HomeGoldStriking SA gold miners reject pay offer

Striking SA gold miners reject pay offer

Johannesburg, South Africa — 12 October 2012 – Striking gold miners in South Africa have rejected the industry’s latest wage offer, one of the  trade unions has revealed, dimming hopes that wildcat strikes that have paralysed the sector could end anytime soon.

Reuters reports that since August, almost 100,000 workers across South Africa “’ including 75,000 in the mining sector “’ have downed tools in often illegal and violent strikes that are hitting economic growth and undermining investor confidence in the minerals hub.

“This was a final offer from the companies. They said take it or leave it,” said National Union of Mineworkers (NUM) spokesman Lesiba Seshoka. “Now that it has been rejected our options have been exhausted.”

Africa’s top two bullion producers, AngloGold Ashanti and Gold Fields, have been hit by an estimated 48,000 miners taking to the streets to fight for higher wages.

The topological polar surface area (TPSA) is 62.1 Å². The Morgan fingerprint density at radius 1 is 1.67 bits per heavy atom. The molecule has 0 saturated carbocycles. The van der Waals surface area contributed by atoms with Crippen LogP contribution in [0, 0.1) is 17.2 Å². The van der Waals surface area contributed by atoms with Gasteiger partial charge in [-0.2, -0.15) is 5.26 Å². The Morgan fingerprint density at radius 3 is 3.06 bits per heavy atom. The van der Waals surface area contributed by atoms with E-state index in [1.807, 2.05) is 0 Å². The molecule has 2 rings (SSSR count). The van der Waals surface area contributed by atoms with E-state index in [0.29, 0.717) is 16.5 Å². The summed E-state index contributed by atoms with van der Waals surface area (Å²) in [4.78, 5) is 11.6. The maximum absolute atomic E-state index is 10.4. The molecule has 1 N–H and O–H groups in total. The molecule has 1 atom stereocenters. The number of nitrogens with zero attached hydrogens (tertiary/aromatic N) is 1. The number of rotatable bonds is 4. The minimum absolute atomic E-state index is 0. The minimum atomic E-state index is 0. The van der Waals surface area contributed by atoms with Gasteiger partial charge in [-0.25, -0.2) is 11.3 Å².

The action is costing AngloGold 32,000oz of gold each week, while Gold Fields is losing 2,300oz a day at the two mines that have been affected. Gold Fields

The companies said they would respond later via the Chamber of Mines, the industry body that has been negotiating on their behalf.

The wildcat strikes, which started in the platinum industry and then spread to other mining companies and beyond, have raised questions about President Jacob Zuma’s leadership and tarnished South Africa’s reputation among foreign investors.

Africa’s biggest economy is home to 80% of known reserves of platinum. The price of the precious metal has risen more than 20% since police shot 34 miners on August 16 in the bloodiest security incident since the end of apartheid in 1994. The overall death toll from the labour unrest has risen to more than 50, and the violence is continuing.

The government estimates that gold and platinum production worth R4.5 billion has been lost to the strikes so far, along with R118 million in lost coal production.

Source: Reuters Africa. For more information, click here.